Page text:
The purpose of the uninsured-motorist statute is to provide coverage that compensates an insured at least to the same extent he or she would have recovered if a motorist who had carried the minimum insurance required by law had injured him.[2]  The statute is intended is to make certain not only that the insured is minimally insured but also that the insured makes an informed and intelligent decision regarding uninsured motorist coverage and the availability of excess uninsured motor vehicle limits.[3]

The purpose of the underinsured motorist statute and policies written thereunder is to place the insured in the same position he or she would have occupied if injured by a motorist who carried liability insurance in the same amount as the policyholder.[4]  Or stated another way the statute is intended to provide underinsured motorist (UIM) coverage is to place insured in same position he would have occupied if tort-feasor had carried adequate insurance.[5]

[1] Allstate Insurance Co. v. Elkins (1979), 77 Ill.2d 384, 33 Ill.Dec. 139, 396 N.E.2d 528 on which defendant relies, the court stated (77 Ill.2d at 390, 33 Ill.Dec. 139, 396 N.E.2d 528); Farmers Insurance Group v. Nudi (1982), 108 Ill.App.3d 151, 63 Ill.Dec. 897, 438 N.E.2d 1260, 

[2] Luechtefeld v. Allstate Ins. Co., (Ill. 1995) 656 N.E.2d 1058, 167 Ill.2d 148, Hoglund v. State Farm Mutual Automobile Insurance Co.  (1992), 148 Ill.2d 272, 277, 170 Ill.Dec. 351, 592 N.E.2d 1031; Menke v. Country Mutual Insurance Co.  (1980), 78 Ill.2d 420, 36 Ill.Dec. 698, 401 N.E.2d 539; Putnam v. New Amsterdam Casualty Co.  (1970), 48 Ill.2d 71, 89, 269 N.E.2d 97; see also Glidden v. Farmers Automobile Insurance Association (1974), 57 Ill.2d 330, 338, 312 N.E.2d 247; Squire v. Economy Fire & Casualty Co.  (1977), 69 Ill.2d 167, 176, 13 Ill.Dec. 17, 370 N.E.2d 1044, Ullman v. Wolverine Insurance Co.  (1970), 48 Ill.2d 1, 4, 269 N.E.2d 295; Barnes v. Powell (1971), 49 Ill.2d 449, 452-53, 275 N.E.2d 377.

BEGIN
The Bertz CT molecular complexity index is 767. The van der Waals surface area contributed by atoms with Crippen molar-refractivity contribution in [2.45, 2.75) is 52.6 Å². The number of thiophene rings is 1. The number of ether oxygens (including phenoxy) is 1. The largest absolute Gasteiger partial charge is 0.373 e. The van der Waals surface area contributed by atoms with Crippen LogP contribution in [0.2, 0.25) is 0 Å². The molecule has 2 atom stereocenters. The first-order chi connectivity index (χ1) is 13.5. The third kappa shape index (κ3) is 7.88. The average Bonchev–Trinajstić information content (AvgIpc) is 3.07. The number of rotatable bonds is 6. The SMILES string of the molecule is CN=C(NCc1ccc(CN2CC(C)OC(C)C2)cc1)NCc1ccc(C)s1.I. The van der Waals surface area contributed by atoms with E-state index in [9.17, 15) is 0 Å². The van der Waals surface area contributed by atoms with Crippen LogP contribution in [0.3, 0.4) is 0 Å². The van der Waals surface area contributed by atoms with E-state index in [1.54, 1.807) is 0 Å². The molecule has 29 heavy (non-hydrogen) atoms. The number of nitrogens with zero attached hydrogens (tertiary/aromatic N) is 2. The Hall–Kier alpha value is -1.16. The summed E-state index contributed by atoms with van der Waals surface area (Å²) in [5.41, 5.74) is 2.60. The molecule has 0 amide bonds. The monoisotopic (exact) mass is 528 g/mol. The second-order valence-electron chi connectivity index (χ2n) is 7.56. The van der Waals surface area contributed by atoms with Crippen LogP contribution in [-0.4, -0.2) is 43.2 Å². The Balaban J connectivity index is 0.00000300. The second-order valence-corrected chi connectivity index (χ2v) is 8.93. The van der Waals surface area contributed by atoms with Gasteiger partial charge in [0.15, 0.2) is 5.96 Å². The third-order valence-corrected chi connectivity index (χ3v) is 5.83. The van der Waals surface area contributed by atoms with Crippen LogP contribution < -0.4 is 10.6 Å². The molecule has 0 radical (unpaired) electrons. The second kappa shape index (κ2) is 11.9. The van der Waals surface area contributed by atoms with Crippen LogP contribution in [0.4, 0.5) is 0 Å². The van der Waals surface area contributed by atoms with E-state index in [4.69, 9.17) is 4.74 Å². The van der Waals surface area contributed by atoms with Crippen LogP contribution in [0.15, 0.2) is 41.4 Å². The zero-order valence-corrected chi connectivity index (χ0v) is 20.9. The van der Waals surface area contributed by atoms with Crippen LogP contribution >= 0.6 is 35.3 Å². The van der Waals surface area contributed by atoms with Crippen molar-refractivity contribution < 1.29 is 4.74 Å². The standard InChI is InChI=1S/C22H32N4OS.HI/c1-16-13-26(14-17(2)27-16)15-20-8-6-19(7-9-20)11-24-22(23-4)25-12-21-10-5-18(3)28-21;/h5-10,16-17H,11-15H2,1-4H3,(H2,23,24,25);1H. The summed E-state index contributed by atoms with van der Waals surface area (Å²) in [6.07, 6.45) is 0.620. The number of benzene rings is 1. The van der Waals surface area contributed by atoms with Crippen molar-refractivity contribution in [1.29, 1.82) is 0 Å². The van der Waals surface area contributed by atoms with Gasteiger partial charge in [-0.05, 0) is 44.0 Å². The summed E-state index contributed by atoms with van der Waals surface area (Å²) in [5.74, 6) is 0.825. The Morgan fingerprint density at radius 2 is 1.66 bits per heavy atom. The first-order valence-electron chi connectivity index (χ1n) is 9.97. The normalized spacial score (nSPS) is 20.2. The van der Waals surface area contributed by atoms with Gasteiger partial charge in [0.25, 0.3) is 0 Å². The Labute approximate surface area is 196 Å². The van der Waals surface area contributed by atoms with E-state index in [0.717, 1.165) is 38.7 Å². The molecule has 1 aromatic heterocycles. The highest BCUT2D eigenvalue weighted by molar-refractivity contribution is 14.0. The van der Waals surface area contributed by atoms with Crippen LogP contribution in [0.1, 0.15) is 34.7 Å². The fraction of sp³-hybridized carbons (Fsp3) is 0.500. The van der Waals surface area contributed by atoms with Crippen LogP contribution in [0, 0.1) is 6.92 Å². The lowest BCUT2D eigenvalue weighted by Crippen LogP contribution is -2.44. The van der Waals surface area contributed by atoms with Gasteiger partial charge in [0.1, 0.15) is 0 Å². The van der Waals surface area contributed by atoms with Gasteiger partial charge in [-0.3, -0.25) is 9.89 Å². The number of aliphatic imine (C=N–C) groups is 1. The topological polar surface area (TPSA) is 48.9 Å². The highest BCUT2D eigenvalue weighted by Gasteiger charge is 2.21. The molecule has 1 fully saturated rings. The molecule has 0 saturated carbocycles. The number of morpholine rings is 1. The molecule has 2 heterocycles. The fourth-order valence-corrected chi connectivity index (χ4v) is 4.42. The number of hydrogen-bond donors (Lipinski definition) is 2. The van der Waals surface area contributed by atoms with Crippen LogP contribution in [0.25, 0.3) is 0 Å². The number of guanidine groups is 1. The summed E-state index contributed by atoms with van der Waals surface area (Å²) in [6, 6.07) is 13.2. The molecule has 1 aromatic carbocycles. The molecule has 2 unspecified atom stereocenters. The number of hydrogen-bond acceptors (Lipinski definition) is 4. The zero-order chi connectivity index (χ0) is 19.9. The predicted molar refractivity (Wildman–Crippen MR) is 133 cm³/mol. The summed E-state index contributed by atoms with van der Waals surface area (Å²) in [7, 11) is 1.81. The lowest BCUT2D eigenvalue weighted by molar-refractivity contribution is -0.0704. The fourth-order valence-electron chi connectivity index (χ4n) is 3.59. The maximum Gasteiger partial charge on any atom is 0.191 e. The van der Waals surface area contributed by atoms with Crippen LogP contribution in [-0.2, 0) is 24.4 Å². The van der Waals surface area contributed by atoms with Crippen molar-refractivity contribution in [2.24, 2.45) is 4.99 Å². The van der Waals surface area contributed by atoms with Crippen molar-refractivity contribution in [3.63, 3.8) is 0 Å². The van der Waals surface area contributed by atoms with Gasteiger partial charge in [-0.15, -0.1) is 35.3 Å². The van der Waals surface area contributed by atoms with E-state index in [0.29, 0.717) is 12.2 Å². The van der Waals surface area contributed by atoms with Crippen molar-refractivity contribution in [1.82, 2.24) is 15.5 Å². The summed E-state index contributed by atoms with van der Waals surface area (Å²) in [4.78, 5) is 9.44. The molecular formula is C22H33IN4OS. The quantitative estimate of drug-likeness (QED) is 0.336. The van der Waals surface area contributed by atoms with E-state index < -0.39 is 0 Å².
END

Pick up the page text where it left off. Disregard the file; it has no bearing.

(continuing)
[3] Nila v. Hartford Ins. Co. of Midwest, App. 2 Dist.2000, 245 Ill.Dec. 350, 312 Ill.App.3d 811, 728 N.E.2d 81.

[4] Smith v. Allstate Ins. Co., App. 1 Dist.1999, 244 Ill.Dec. 405, 312 Ill.App.3d 246, 726 N.E.2d 1, modified on denial of rehearing; and Koperski v. Amica Mut. Ins. Co., App. 1 Dist.1997, 222 Ill.Dec. 862, 287 Ill.App.3d 494, 678 N.E.2d 734.

[5] State Farm Mut. Auto. Ins. Co. v. Villicana, App. 2 Dist.1997, 222 Ill.Dec. 447, 286 Ill.App.3d 1013, 677 N.E.2d 981, appeal allowed  226 Ill.Dec. 139, 173 Ill.2d 547, 684 N.E.2d 1342, reversed 230 Ill.Dec. 30, 181 Ill.2d 436, 692 N.E.2d 1196.





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Recent Insurance Cases


The Illinois Supreme Court recently found that although an insurance company could expressly exclude certain drivers from coverage under auto liability policy, it is contrary to public policy to exclude the owner of the vehicle where no other person was listed as insured. American Access Casualty Company v. Reyes, 2013 IL 115601 (December 19, 2013) Kane Co. (BURKE) Appellate court affirmed.

For more on who is covered under uninsured and underinsured coverage see the paper I presented at a seminar.